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Endocrine Abstracts (2023) 91 P16 | DOI: 10.1530/endoabs.91.P16

Royal Hampshire County Hospital, Winchester, United Kingdom

Case History: A 61-year-old Caucasian female from Ukraine presented with severe hypercalcaemia following routine blood tests performed by the GP. She reported symptoms of back pain and joint pains. She had renal stones 10 years prior. No history of thiazide or lithium use. No red flags; no change in appetite or weight loss. There was no familial history of Multiple Endocrine Neoplasia (MEN). Examination of her neck, cardiorespiratory, abdomen and breasts were normal.

Investigations: Initial corrected calcium in hospital was 3.81mmol/l (2.2-2.62 mmol/l), with low phosphate 0.63mmol/l (0.8-1.5mmol/l), elevated PTH 173.9pmol/l (1.95-8.49pmol/l), 25-OH vitamin-D 40nmol/l (50-374nmol/l), eGFR 66mls/min, ALP 235U/L (30–130U/l). 24-hour urine calcium was raised 11.3mmol/day (2.5–7.5mmol/day). QT interval was normal on ECG. Urinary tract ultrasound did not demonstrate any calculi. Chest X-ray revealed three opacities projected over right lower lung, arising from the anterior ends of the ribs. Subsequent Chest CT showed multiple expansile lytic rib lesions accounting for the x-ray appearance, with metastasis or myeloma as differential diagnosis. Her myeloma screen was negative. The CT scan also detected a soft tissue lesion 17x24x22mm inferior to the right thyroid lobe, which may represent a parathyroid adenoma in the context of Primary Hyperparathyroidism. This nodule was also identified on neck ultrasound. Whole-body FDG PET-CT confirmed the presence of an enlarged right lower parathyroid gland with multiple brown tumours of the skull, appendicular and axial skeletons. Her DEXA scan demonstrated osteoporosis of the radius, T-score -4.9.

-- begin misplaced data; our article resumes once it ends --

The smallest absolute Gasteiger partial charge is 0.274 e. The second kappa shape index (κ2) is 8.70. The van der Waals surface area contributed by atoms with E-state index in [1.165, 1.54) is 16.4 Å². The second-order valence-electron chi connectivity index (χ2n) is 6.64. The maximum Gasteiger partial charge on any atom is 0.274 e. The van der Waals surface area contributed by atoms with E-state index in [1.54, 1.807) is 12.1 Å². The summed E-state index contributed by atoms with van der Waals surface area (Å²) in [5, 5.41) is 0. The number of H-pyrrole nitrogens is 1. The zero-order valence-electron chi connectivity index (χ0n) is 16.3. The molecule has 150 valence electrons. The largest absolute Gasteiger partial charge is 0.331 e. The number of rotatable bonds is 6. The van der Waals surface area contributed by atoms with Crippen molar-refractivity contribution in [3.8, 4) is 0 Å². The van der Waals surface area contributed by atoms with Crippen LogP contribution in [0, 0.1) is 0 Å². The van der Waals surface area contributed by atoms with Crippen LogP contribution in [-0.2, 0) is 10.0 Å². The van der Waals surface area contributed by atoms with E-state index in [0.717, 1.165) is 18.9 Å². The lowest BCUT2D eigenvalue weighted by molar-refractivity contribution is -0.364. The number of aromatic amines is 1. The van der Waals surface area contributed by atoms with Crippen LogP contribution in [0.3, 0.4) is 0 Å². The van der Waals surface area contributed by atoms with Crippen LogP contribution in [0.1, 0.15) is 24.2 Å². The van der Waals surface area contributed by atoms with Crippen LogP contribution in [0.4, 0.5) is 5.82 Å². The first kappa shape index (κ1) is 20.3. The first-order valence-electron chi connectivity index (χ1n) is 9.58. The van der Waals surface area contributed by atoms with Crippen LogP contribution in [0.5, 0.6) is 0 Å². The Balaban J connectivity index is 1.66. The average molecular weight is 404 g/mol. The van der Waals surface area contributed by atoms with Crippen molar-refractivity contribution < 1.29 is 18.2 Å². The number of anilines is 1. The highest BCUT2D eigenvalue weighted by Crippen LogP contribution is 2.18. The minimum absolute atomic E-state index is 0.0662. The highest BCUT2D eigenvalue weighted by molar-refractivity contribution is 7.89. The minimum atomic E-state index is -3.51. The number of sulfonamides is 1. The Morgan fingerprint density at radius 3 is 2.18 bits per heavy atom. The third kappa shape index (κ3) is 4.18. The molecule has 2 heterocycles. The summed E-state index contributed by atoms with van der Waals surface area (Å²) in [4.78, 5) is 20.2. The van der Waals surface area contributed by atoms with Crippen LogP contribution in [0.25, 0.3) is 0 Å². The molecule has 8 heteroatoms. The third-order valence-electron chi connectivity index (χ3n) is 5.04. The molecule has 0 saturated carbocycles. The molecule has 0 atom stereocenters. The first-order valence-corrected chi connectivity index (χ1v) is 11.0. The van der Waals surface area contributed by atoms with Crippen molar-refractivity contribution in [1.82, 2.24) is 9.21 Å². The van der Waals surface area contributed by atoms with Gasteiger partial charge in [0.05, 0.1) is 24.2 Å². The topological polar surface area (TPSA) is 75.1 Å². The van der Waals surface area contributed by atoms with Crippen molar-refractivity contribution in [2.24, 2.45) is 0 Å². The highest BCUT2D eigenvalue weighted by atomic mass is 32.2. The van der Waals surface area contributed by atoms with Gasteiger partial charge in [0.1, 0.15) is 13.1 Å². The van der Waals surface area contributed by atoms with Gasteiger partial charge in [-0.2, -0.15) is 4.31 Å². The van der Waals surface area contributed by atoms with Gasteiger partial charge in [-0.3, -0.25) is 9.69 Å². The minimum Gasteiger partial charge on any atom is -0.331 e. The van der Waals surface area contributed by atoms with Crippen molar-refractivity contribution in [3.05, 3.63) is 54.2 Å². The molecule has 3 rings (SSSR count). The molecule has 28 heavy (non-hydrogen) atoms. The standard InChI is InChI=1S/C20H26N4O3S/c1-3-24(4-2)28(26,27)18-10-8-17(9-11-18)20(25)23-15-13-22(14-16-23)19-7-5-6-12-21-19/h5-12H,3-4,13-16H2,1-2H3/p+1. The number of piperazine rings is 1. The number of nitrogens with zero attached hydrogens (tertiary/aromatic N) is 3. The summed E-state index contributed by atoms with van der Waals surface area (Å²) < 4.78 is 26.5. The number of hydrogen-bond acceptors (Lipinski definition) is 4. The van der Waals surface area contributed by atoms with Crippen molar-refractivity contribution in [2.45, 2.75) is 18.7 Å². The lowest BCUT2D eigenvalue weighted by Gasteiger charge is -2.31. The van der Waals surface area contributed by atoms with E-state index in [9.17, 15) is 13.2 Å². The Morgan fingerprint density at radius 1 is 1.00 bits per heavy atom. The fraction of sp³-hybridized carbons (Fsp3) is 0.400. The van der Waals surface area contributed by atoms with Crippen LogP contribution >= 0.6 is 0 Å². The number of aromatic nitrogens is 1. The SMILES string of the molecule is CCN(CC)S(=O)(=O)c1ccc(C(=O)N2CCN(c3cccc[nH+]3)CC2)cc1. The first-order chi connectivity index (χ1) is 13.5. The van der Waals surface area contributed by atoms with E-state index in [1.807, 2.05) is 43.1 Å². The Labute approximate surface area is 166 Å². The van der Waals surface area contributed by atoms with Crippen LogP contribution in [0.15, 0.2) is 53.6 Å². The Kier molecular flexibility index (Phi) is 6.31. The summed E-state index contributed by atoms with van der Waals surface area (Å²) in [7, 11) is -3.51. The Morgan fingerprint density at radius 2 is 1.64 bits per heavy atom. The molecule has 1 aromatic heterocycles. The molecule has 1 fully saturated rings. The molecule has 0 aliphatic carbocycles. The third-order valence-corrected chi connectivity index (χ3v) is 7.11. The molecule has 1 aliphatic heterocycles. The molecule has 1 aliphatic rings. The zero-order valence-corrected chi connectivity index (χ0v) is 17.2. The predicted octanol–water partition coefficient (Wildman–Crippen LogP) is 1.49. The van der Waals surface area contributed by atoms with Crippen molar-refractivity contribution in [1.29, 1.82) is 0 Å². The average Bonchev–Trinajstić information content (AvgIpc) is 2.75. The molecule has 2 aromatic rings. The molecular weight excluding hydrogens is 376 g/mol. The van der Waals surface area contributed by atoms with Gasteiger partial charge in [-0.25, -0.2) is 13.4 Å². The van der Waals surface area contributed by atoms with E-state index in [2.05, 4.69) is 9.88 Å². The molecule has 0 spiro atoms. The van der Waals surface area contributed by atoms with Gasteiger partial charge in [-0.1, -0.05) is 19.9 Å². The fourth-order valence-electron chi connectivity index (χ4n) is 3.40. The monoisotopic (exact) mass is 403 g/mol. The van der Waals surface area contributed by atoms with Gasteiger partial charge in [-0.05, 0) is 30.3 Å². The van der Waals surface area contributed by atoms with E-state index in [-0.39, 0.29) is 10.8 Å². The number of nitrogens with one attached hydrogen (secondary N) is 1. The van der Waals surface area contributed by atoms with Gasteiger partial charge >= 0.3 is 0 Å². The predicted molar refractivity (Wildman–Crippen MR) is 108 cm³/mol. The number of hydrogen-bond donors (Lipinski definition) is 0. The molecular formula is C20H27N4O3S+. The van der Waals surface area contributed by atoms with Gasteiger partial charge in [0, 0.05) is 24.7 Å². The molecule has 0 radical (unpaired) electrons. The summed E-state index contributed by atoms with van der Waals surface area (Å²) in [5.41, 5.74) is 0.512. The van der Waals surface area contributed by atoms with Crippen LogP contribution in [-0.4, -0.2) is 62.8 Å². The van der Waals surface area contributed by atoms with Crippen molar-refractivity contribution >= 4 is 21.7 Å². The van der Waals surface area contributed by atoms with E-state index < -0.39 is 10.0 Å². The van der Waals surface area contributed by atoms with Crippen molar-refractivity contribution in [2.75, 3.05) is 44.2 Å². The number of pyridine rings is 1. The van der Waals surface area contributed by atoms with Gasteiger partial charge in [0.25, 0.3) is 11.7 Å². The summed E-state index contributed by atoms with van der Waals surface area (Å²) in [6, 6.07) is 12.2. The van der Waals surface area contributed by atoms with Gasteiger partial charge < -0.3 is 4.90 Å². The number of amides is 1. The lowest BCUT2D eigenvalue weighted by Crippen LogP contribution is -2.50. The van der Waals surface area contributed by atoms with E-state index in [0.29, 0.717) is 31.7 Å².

Results and treatment: She was initially treated with aggressive fluid resuscitation and intravenous Pamidronate 90mg, following which calcium level decreased to 3.23mmol/l. She was also started on cinacalcet 30mg daily, in response to this calcium began to fall. Subsequent outpatient reviews had led to multiple admissions for intravenous fluids and Pamidronate over a period of three months, proving that she had refractory hypercalcaemia. She underwent right inferior parathyroidectomy whereby the nodule was fully resected. Histological examination was in keeping with an oncocytic parathyroid adenoma, weighing 7 grams. Calcium was normalised at 2.42mmol/l post-operatively and she is recovering well.

Conclusions and discussion: Primary Hyperparathyroidism with end-organ damage is an indication for surgical intervention. In this case, the timing for parathyroidectomy was relatively urgent due to refractory hypercalcemia and intolerance to cinacalcet. Osteitis Fibrosa cystica (Brown tumour) is rare occurring in about 2% of patients with Primary Hyperparathyroidism. We expect that the skeletal lesions will regress with normalisation of PTH and calcium levels.

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